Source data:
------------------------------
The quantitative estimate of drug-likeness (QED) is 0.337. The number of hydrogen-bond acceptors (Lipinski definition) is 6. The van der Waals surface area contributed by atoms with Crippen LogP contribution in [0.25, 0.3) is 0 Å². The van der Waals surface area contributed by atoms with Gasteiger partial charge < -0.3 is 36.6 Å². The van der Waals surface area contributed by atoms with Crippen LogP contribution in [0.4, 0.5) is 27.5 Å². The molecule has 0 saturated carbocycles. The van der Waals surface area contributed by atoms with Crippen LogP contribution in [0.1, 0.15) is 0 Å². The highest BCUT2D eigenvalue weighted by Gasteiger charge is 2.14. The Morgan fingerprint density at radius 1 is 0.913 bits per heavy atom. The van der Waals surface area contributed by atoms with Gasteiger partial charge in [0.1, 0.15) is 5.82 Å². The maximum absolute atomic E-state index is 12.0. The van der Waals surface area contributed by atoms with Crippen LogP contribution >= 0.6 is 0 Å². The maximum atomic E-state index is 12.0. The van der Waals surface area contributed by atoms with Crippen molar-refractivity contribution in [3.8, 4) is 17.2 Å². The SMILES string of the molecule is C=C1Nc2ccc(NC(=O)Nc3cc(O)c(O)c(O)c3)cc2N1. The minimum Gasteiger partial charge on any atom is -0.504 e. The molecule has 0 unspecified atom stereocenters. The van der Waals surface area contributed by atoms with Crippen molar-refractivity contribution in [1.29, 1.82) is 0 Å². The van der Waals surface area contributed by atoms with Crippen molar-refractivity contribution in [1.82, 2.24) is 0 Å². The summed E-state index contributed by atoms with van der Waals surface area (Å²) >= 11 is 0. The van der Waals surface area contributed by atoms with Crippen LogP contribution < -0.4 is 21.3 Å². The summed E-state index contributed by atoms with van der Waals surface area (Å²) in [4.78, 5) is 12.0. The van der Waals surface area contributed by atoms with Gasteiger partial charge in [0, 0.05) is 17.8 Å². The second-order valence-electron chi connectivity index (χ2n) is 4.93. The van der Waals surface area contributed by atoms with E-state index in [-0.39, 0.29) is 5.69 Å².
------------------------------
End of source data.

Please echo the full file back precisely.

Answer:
The quantitative estimate of drug-likeness (QED) is 0.337. The number of hydrogen-bond acceptors (Lipinski definition) is 6. The van der Waals surface area contributed by atoms with Crippen LogP contribution in [0.25, 0.3) is 0 Å². The van der Waals surface area contributed by atoms with Gasteiger partial charge < -0.3 is 36.6 Å². The van der Waals surface area contributed by atoms with Crippen LogP contribution in [0.4, 0.5) is 27.5 Å². The molecule has 0 saturated carbocycles. The van der Waals surface area contributed by atoms with Crippen LogP contribution in [0.1, 0.15) is 0 Å². The highest BCUT2D eigenvalue weighted by Gasteiger charge is 2.14. The Morgan fingerprint density at radius 1 is 0.913 bits per heavy atom. The van der Waals surface area contributed by atoms with Gasteiger partial charge in [0.1, 0.15) is 5.82 Å². The maximum absolute atomic E-state index is 12.0. The van der Waals surface area contributed by atoms with Crippen LogP contribution >= 0.6 is 0 Å². The maximum atomic E-state index is 12.0. The van der Waals surface area contributed by atoms with Crippen molar-refractivity contribution in [3.8, 4) is 17.2 Å². The SMILES string of the molecule is C=C1Nc2ccc(NC(=O)Nc3cc(O)c(O)c(O)c3)cc2N1. The minimum Gasteiger partial charge on any atom is -0.504 e. The molecule has 0 unspecified atom stereocenters. The van der Waals surface area contributed by atoms with Crippen molar-refractivity contribution in [1.29, 1.82) is 0 Å². The van der Waals surface area contributed by atoms with Crippen molar-refractivity contribution in [1.82, 2.24) is 0 Å². The summed E-state index contributed by atoms with van der Waals surface area (Å²) >= 11 is 0. The van der Waals surface area contributed by atoms with Crippen LogP contribution < -0.4 is 21.3 Å². The summed E-state index contributed by atoms with van der Waals surface area (Å²) in [4.78, 5) is 12.0. The van der Waals surface area contributed by atoms with Gasteiger partial charge in [0, 0.05) is 17.8 Å². The second-order valence-electron chi connectivity index (χ2n) is 4.93. The van der Waals surface area contributed by atoms with E-state index in [-0.39, 0.29) is 5.69 Å².